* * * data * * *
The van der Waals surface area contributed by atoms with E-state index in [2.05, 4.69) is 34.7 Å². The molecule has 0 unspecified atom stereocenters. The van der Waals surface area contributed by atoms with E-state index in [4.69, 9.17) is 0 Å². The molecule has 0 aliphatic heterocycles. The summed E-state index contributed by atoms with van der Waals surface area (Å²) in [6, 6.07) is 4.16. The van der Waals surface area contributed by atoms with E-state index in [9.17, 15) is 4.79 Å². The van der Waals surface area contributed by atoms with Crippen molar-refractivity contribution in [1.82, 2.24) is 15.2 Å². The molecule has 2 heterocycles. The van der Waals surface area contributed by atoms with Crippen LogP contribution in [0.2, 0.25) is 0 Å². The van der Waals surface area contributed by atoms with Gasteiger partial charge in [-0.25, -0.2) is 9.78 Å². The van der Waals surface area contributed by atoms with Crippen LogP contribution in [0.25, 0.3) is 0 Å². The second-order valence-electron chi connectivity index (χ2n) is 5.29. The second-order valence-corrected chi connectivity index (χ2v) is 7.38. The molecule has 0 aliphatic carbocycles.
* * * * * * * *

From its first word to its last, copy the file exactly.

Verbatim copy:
The van der Waals surface area contributed by atoms with E-state index in [2.05, 4.69) is 34.7 Å². The molecule has 0 unspecified atom stereocenters. The van der Waals surface area contributed by atoms with E-state index in [4.69, 9.17) is 0 Å². The molecule has 0 aliphatic heterocycles. The summed E-state index contributed by atoms with van der Waals surface area (Å²) in [6, 6.07) is 4.16. The van der Waals surface area contributed by atoms with E-state index in [9.17, 15) is 4.79 Å². The van der Waals surface area contributed by atoms with Crippen molar-refractivity contribution in [1.82, 2.24) is 15.2 Å². The molecule has 2 heterocycles. The van der Waals surface area contributed by atoms with Crippen LogP contribution in [0.2, 0.25) is 0 Å². The van der Waals surface area contributed by atoms with Gasteiger partial charge in [-0.25, -0.2) is 9.78 Å². The van der Waals surface area contributed by atoms with Crippen LogP contribution in [0.25, 0.3) is 0 Å². The second-order valence-electron chi connectivity index (χ2n) is 5.29. The second-order valence-corrected chi connectivity index (χ2v) is 7.38. The molecule has 0 aliphatic carbocycles.